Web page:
Definition of the "rule of law", The two parts of the laws of war (or Law of Armed Conflict (LOAC)): Law concerning acceptable practices while engaged in war, like the Geneva Conventions, is called jus in bello; while law concerning allowable justifications for armed force is called jus ad bellum.

These laws are theoretically applicable only to nations which approve and consent to bind to them, usually in the form of international organizations or diplomacy, but in practice ]b]all nations[/b] are expected to follow the laws of war. Geopolitical conditions of a particular era often dictate which laws are enforced, and by whom.

http://en.wikipedia.org/wiki/Law_of...swer AS's question, no they haven't won, yet.
 

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I personally don't think the terms won or lost are appropo in these cases as it does not admit to shades of success or failure and the statement is way too broad without some additional clarifying terms.

Are we talking Basques, Al Qaeda, Tamil Tigers etc.......

Gorby has a statesman take on Iraq in today's Star

U.S. needs to exit Iraq: Gorbachev
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Developing a strategy to withdraw troops is the only real aid Bush can give Iraq, ex-Soviet leader says
Jun 17, 2007 04:30 AM
MIKHAIL GORBACHEV
Clashes between U.S. troops and insurgents throughout Iraq, political manoeuvring in the United States over its presence there and the repercussions of that presence around the world leave no doubt that the Bush administration's hopes for a turnaround have been frustrated.

The recent American troop "surge" has only increased the grim statistics of military casualties, civilian deaths and overall devastation. The U.S Congress reluctantly approved funding for the continued troop presence without requiring a date for withdrawal. But despite claims of victory, media reports suggest that the Bush team understands its current Iraq policies have run their course.

The administration is reportedly considering a 50 per cent reduction of troops in Iraq next year, as well as changing their mandate from combat missions to support and training. There's renewed interest in the recommendations of the Baker-Hamilton Iraq Study Group, brushed aside only a few months ago. The administration has begun consulting Iraq's neighbours, Iran and Syria.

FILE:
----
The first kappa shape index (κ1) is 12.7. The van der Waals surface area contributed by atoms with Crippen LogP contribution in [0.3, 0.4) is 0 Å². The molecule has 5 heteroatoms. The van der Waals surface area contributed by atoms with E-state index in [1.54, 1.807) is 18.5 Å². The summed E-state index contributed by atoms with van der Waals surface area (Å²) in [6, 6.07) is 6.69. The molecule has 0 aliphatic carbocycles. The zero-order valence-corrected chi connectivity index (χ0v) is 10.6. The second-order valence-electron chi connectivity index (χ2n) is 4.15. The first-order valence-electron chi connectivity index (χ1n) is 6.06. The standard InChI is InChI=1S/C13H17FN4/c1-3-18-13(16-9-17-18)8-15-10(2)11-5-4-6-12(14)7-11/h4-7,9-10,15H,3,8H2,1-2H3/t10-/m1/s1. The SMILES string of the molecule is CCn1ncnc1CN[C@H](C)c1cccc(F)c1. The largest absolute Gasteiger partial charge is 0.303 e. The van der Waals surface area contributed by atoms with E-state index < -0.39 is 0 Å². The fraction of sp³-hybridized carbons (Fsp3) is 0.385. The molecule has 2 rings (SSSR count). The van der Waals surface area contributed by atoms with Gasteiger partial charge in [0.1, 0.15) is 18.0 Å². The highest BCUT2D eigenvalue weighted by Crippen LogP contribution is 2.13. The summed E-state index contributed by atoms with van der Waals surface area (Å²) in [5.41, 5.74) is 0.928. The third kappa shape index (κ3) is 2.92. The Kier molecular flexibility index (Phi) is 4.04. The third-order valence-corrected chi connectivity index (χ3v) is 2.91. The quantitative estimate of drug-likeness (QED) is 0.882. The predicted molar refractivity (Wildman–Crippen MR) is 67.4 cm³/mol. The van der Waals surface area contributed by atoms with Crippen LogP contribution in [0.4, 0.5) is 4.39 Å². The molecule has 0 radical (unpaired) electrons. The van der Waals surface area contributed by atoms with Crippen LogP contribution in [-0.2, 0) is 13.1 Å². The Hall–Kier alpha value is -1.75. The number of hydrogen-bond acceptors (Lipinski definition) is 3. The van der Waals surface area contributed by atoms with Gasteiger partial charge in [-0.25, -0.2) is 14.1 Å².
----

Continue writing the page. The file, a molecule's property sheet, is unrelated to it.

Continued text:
So even those who like to persist in their mistakes and illusions are being forced to rethink or, at least repackage, their policies. But is this a real change for the better? Is there a light at the end of the tunnel?

No.
TheStar.com - comment - U.S. needs to exit Iraq: Gorbachev

good read by someone who's "been there, done that".....to his dismay and perhaps accrued wisdom.
 

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Discussion Starter · #12 ·
I personally don't think the terms won or lost are appropo in these cases as it does not admit to shades of success or failure and the statement is way too broad without some additional clarifying terms.

Are we talking Basques, Al Qaeda, Tamil Tigers etc.......

Gorby has a statesman take on Iraq in today's Star



TheStar.com - comment - U.S. needs to exit Iraq: Gorbachev

good read by someone who's "been there, done that".....to his dismay and perhaps accrued wisdom.

Seems our own clowns are echoing the US stance at the moment.
Hillier says training Afghan army now first priority
globeandmail.com: Hillier says training Afghan army now first priority
 

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Have the terrorists won?
I guess that really depends on what their goals were but a few additional security measures were clearly not one of them and any "freedom" grab by, at least the Canadian government, is going to have to comply with the Charter.

They did want to scare us, kill us and try to drive us out of their countries, and in that sense, since 9/11, they haven't done so well although have succeeded a few times with the killing part.